"upload the human brain?????"

I suppose (and hope) you are talking about the wider meaning of "brain", not
the physiological tissue (fless) figment the 2002 medical science tackles
with in our crania. THAT extended brain which is ready to monitor (report?)
unexpect(able)ed mental functions, as I wrote: e.g. the difference in
meaning between "I missed you yesterday" vs. "I hate broccoli".
Not just mAmp-s and tissue-encephalograms.
We know so little about our (extendable?) mental functions, every second may
bring novelty into it, so where would you draw the line for the 'upload'? at
yesterday's inventory?

Then again your statement
*"...I don't accept that computers cannot have the same qualia as brains..."
makes sense to me if we postulate that THOSE computers MUST HAVE the same
Unknown ones, undetected ones, but ALL OF THEM.
I find this condition beyond reason.

Or would you restrict our science to yesterday?

John M

On Sat, Feb 5, 2011 at 4:19 AM, Stathis Papaioannou <>wrote:

> On Sat, Feb 5, 2011 at 12:27 PM, Colin Hales
> <> wrote:
> >  I think perhaps the key to this can be seen in your requirement...
> >
> > " Doing this is equivalent to constructing a human level AI, since the
> > simulation could be given information and would respond just as a human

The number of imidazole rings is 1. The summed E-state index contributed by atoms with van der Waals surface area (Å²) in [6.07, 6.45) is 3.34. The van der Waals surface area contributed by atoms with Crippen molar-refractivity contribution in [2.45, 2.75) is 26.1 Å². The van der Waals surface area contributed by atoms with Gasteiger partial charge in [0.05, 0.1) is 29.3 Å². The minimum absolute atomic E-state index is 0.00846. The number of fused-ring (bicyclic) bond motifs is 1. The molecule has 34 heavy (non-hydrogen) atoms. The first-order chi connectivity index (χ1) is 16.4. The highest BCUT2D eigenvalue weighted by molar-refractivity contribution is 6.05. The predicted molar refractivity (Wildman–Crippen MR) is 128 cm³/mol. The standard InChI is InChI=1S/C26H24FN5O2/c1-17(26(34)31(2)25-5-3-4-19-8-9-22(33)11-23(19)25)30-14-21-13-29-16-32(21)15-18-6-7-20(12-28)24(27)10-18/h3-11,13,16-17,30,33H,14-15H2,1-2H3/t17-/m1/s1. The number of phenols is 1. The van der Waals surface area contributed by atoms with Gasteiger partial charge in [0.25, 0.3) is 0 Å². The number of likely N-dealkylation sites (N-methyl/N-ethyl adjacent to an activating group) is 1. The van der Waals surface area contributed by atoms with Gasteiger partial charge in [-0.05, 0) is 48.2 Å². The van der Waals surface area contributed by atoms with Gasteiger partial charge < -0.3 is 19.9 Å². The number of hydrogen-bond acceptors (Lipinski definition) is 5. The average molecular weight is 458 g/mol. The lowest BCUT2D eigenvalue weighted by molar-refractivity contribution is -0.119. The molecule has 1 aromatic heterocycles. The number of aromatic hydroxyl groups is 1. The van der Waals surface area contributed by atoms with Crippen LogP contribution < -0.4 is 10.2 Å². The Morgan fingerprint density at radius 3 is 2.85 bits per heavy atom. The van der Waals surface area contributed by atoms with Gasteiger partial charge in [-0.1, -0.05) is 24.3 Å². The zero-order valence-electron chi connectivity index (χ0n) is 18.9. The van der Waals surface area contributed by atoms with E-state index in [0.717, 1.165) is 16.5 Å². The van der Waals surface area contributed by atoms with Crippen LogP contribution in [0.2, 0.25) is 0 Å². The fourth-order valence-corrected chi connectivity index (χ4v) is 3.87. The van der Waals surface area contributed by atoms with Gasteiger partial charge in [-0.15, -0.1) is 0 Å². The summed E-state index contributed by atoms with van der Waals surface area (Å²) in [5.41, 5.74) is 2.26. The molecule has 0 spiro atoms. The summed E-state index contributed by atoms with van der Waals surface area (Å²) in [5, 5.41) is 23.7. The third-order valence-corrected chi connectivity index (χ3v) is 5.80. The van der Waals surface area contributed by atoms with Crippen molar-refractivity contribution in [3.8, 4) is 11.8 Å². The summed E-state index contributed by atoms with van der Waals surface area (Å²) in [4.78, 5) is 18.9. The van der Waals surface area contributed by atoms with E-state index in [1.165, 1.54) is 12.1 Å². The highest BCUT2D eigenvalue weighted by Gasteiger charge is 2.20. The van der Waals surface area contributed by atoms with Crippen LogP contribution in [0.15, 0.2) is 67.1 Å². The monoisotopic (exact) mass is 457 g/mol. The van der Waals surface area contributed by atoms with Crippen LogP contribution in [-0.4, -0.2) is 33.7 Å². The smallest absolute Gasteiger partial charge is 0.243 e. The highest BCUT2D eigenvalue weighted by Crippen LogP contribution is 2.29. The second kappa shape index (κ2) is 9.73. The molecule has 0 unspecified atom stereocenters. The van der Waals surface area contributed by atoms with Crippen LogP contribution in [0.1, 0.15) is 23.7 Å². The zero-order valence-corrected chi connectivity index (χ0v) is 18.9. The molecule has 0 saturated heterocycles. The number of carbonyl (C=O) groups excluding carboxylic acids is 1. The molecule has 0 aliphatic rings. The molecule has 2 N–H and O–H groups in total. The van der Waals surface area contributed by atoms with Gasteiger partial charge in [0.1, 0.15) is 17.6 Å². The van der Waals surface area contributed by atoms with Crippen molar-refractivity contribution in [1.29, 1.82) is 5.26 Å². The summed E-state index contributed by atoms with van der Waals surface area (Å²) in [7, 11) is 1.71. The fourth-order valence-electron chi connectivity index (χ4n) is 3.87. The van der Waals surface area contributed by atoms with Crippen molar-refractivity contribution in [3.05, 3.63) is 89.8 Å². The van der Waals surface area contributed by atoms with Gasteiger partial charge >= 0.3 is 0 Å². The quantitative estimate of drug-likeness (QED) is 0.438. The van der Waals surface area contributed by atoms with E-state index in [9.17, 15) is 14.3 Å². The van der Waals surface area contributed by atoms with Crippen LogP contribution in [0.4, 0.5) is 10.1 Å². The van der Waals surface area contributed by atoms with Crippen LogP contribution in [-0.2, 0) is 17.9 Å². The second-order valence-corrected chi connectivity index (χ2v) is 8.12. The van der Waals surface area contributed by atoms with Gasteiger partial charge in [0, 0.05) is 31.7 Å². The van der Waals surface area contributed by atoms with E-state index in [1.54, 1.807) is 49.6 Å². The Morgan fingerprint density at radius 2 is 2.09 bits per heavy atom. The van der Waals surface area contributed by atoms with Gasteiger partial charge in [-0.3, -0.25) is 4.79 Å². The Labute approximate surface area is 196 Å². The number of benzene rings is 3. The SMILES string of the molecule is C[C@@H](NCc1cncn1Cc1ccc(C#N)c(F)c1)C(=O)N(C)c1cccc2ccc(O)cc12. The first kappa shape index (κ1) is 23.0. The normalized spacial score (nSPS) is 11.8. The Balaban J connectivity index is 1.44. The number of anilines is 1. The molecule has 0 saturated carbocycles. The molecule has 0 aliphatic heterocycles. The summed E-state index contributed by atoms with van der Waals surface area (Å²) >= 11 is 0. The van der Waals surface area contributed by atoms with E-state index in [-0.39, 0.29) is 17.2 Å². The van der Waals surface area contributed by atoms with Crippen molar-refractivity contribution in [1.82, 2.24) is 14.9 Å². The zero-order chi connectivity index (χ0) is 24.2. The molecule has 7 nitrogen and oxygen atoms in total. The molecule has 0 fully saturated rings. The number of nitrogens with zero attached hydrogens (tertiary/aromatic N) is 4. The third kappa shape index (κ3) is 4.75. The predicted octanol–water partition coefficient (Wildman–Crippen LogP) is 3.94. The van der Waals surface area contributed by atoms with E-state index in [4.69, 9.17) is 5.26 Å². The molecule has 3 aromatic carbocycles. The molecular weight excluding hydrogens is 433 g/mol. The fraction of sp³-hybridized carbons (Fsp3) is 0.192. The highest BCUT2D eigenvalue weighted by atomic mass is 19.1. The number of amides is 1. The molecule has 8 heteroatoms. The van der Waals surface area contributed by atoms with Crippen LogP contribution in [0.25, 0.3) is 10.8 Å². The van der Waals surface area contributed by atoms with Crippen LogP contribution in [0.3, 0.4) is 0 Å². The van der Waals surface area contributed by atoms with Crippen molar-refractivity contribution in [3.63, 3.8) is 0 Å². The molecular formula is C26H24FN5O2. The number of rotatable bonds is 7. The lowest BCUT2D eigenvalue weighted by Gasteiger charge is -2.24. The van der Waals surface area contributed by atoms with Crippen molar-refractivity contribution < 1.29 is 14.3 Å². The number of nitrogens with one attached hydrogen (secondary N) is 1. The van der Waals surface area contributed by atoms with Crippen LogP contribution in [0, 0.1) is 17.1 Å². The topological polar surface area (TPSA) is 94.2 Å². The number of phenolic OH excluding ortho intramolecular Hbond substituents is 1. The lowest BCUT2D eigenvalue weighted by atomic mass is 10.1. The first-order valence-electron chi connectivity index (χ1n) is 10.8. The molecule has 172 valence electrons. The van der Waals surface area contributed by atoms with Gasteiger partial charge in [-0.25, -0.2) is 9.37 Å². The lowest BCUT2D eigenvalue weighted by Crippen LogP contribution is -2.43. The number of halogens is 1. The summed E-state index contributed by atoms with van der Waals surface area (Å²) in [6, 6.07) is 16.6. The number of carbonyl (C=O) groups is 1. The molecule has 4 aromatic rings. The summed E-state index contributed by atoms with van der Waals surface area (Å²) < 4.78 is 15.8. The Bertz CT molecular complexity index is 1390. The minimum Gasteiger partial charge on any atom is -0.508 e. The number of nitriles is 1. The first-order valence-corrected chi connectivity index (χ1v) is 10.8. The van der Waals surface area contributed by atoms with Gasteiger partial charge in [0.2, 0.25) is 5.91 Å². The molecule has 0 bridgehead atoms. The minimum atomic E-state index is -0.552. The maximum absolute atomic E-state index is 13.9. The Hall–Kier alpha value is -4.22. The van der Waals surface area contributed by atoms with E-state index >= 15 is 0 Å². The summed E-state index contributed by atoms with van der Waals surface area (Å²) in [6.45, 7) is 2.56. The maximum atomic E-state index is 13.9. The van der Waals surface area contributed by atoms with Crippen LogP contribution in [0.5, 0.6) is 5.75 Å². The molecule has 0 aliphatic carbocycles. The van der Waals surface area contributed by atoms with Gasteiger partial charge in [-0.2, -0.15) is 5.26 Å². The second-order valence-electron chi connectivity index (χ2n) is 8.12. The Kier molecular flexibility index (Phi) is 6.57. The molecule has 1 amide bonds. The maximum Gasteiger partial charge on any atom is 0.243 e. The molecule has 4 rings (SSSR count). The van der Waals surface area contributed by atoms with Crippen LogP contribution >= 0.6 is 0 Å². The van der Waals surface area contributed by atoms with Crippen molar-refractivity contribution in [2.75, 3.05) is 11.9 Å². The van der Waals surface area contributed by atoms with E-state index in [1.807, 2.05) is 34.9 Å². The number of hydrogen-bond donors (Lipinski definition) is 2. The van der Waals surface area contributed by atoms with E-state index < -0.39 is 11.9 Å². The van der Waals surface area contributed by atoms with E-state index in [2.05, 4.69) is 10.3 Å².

> > would given the same information."
> >
> > I would say this is not a circumstance that exemplified human level
> > intellect. Consider a human encounter with something totally unknown but
> > human and AI. Who is there to provide 'information'? If the machine is
> like
> > a human it shouldn't need someone there to spoon feed it answers. We let
> the
> > AGI loose to encounter something neither human nor AGI has encountered
> > before. That is a real AGI. The AGI can't "be given" the answers. You may
> be
> > able to provide a software model of how to handle novelty. This requires
> a
> > designers to say, in software, "everything you don't know is to be known
> > like this ....". This, however, is not AGI (human). It is merely AI. It
> may
> > suffice for a planetary rover with a roughly known domain of unknowns of
> a
> > certain kind. But when it encounters a cylon that rips it widgets off it
> > won't be able to characterize it like a human does. Such behaviour is not
> an
> > instance of a human encounter with the unknown.
> I am considering a special type of AI, an upload of a human brain. A
> "bottom up" AI, if you like. SPICE allows you to simulate a complex
> circuit by adding together simpler components. You can construct a
> simulated amplifier out of simulated transistors, resistors,
> capacitors etc., then input a simulated signal, and observe the
> simulated output. You construct an uploaded brain out of simulated
> neurons, input a simulated signal to simulated sense organs, and
> observe the simulated output to simulated muscles. The input signal
> could be a question and the output signal couldbe verbal output in
> response to the question. If the SPICE model is a good one its output
> would be the same as the output of a real circuit given the same
> input. If the brain upload model is a good one its response to
> questions would be the same as the responses of a biological brain.
> For example, you could tell it the result of experiments, it would
> come up with a hypothesis, propose further experiments for you to do,
> then modify the hypothesis depending on the result of those
> experiments. There is no specific novelty-handling model: the upload